Diane Raver The Herald-Tribune
The Batesville Herald-Tribune
---- — As the start of the school year nears, teachers and administrators in the Batesville schools are busy preparing buildings and classrooms for students.
Another group that is also getting ready is school bus drivers. Some have just been driving for a few years, while others have transported students for decades.
Eddie Obermeyer is entering his 40th year in the profession. The Oldenburg resident says he got his start when friend Elmer Raver contacted him in the early ‘70s. “He had one year left on his contract and asked if I would be interested in being a bus driver and taking over for him .... That way I could see if I liked it or not,” and decide if it was something he wanted to continue, which he did.
“I enjoy the kids. Some of them are so funny and cute .... I am on my third generation of kids on my route, and I kind of feel like they’re part of my family.”
Dave Westerfeld, Batesville, recalls how he began about 25 years ago. “I was kind of in a job situation I didn’t like, and (transportation director) Bob Fitzpatrick offered me a job.
“I like being around kids. I drove a regular route for 12-15 years, and now I drive a special needs bus. Those kids are really neat. I just love working with them.”
Norman Gutzwiller is beginning his 25th year. “I worked at Hillenbrand’s for years, and my wife had already been driving a route at East Central,” so he decided being a bus driver was something he wanted to do.
The Batesville resident also takes St. Louis School students on their field trips and to sporting events. “I really enjoy taking the field trips .... I’ve been hauling kids since they were in kindergarten, and now I’m hauling their kids.”
Kim Powell, Batesville, says, “Sixteen years ago, I just thought I needed a job. A friend of mine, Steve Macke, told me about a bus driver opening, and I was hired.
“I enjoy the primary kids. They are still adorable. We have so much fun.”
However, the men admit there are some difficulties associated with the profession. Powell announces, “Middle school kids are the challenge. They push your buttons.”
Westerfeld notes, “Each student is different, and sometimes you deal with issues you don’t want to deal with. Plus, the weather sometimes makes driving difficult .... We have a lot of responsibility.”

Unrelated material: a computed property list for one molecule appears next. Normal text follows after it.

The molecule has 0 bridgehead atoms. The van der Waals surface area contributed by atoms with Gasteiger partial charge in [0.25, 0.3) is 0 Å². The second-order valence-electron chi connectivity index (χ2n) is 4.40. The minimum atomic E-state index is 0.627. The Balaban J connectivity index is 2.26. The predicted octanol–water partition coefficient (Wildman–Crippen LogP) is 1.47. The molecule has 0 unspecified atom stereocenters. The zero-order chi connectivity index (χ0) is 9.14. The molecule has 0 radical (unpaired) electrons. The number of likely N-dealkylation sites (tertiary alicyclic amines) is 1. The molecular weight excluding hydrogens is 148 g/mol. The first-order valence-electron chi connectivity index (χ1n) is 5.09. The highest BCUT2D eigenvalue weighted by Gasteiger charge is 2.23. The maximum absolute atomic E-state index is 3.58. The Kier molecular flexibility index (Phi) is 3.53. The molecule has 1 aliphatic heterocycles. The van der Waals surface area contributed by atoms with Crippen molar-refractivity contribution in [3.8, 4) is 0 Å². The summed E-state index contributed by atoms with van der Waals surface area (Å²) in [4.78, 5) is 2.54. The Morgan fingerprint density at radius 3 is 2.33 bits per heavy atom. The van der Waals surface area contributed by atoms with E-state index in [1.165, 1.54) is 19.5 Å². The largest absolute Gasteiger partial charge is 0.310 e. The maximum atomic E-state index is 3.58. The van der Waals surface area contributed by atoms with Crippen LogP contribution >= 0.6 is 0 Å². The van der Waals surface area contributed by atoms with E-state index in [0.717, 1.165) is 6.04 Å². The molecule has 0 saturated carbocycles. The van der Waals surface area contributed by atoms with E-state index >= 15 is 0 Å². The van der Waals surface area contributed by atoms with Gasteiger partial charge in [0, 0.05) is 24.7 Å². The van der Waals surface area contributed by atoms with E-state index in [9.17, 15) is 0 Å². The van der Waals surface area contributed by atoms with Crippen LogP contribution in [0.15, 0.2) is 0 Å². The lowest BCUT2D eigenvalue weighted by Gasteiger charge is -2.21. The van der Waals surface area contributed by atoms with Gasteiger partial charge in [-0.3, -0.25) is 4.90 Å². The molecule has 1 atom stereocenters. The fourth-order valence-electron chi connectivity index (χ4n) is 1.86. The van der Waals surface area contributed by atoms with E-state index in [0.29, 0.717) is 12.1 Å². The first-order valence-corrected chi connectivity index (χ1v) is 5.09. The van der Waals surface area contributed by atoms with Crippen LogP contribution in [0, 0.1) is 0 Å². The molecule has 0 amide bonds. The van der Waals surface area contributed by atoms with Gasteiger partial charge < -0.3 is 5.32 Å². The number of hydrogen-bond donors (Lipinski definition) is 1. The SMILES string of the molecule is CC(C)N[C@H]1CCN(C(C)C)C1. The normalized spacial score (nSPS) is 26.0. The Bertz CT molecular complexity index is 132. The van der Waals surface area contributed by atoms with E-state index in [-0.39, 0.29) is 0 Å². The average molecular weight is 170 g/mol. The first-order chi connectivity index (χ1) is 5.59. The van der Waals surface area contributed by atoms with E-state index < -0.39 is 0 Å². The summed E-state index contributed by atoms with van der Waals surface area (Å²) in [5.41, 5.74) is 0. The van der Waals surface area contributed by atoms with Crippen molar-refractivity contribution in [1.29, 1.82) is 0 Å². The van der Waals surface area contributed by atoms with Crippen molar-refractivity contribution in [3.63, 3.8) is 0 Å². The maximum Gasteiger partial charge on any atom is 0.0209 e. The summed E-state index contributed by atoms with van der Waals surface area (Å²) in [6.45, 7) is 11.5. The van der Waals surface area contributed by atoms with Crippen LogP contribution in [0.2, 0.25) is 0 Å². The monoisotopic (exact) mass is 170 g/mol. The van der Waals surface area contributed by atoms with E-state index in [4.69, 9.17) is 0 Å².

Discipline is another issue, Obermeyer reports. “Kids are not perfect at home, and they’re not perfect on the bus .... If I have a problem, I try to work it out with the kids first. If the parents are already involved, I talk to them.”
The Batesville Community School Corp. employees have noticed changes through the years. “Kids are bolder today and less attentive to discipline. I have to discipline more now than 15-20 years ago,” Obermeyer observes.
“On a whole, kids are more active in sports and in school .... There are so many kids that get into academic teams and trying to excel in their education. A lot of them are in sports, which helps them learn teamwork.”
Also, “we don’t have to put tire chains on anymore ... and buses are so much better to drive than when I first started with a standard transmission. It’s so much safer for the kids and the driver. Radios and cameras are great assets. If you have problems, you call in, and you can pull the (camera) tape to see exactly what happened if something’s going on.”
Westerfeld points out, “With the computer age, everything is changing.”
Gutzwiller agrees, “So many kids have cell phones and electronic devices .... (and) 20 years ago, you didn’t hear about these little kids breaking up with so and so.”
Obermeyer shares a story about one of his young passengers. “Many years ago, I had hemorrhoid surgery and was off for awhile. When I got back, a little girl comes up to me and asks me where I was. I told her I had hemorrhoid surgery. She said, ‘I had that done, too. They took mine out when they took my tonsils out.’ I wanted to laugh, but she was as serious as can be.
“So many kids ask me what they should do as a career. For the majority, I tell them to go into the medical field ... because there’s a lot of jobs there. I also tell them to follow your heart.”
Powell adds, “The kids like to tell you what they did over the weekend. Since I own the Gibson Theatre, I see so many at the movies. Most of my employees at the Gibson come from the school bus. I know them and their families.”
What advice do the veterans have for rookies? Westerfeld stresses, “You have to be patient and have the caring. Each child is different.”
Obermeyer says, “Every year we have to go to a safety meeting and have a school bus inspection. You always go there in hopes they don’t find anything wrong, but if they find something, it’s something you want to fix.”
Powell reveals, “The state has made it so hard to become a bus driver, but if it’s something you can afford to do, I would recommend it. At times you pull your hair out, but I still have a real good time with the kids.
“I feel the BCSC is a very good corporation. They try hard to keep the kids safe. I’ve had no problems with them in the years I’ve worked here.”
Diane Raver can be contacted at firstname.lastname@example.org or 812-934-4343, Ext. 114.